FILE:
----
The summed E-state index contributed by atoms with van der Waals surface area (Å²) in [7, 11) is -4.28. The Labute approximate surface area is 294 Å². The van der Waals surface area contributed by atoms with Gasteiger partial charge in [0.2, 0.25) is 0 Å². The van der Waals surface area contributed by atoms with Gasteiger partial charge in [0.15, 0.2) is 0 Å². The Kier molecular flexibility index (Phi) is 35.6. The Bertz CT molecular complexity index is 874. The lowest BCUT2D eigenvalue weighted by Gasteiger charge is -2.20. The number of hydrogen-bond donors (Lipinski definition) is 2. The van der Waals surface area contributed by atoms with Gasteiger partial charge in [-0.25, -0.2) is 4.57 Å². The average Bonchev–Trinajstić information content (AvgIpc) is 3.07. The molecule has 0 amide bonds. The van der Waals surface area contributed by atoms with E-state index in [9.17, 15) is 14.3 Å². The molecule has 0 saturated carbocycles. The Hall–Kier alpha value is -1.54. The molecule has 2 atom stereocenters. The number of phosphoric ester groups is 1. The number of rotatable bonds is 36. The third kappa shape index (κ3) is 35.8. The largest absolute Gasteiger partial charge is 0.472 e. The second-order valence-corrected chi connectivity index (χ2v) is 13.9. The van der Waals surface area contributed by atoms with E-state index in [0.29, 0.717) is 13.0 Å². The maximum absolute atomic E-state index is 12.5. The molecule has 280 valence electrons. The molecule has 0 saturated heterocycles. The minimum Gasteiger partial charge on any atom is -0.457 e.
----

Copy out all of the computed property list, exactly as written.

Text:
The summed E-state index contributed by atoms with van der Waals surface area (Å²) in [7, 11) is -4.28. The Labute approximate surface area is 294 Å². The van der Waals surface area contributed by atoms with Gasteiger partial charge in [0.2, 0.25) is 0 Å². The van der Waals surface area contributed by atoms with Gasteiger partial charge in [0.15, 0.2) is 0 Å². The Kier molecular flexibility index (Phi) is 35.6. The Bertz CT molecular complexity index is 874. The lowest BCUT2D eigenvalue weighted by Gasteiger charge is -2.20. The number of hydrogen-bond donors (Lipinski definition) is 2. The van der Waals surface area contributed by atoms with Gasteiger partial charge in [-0.25, -0.2) is 4.57 Å². The average Bonchev–Trinajstić information content (AvgIpc) is 3.07. The molecule has 0 amide bonds. The van der Waals surface area contributed by atoms with E-state index in [9.17, 15) is 14.3 Å². The molecule has 0 saturated carbocycles. The Hall–Kier alpha value is -1.54. The molecule has 2 atom stereocenters. The number of phosphoric ester groups is 1. The number of rotatable bonds is 36. The third kappa shape index (κ3) is 35.8. The largest absolute Gasteiger partial charge is 0.472 e. The second-order valence-corrected chi connectivity index (χ2v) is 13.9. The van der Waals surface area contributed by atoms with E-state index in [0.29, 0.717) is 13.0 Å². The maximum absolute atomic E-state index is 12.5. The molecule has 280 valence electrons. The molecule has 0 saturated heterocycles. The minimum Gasteiger partial charge on any atom is -0.457 e.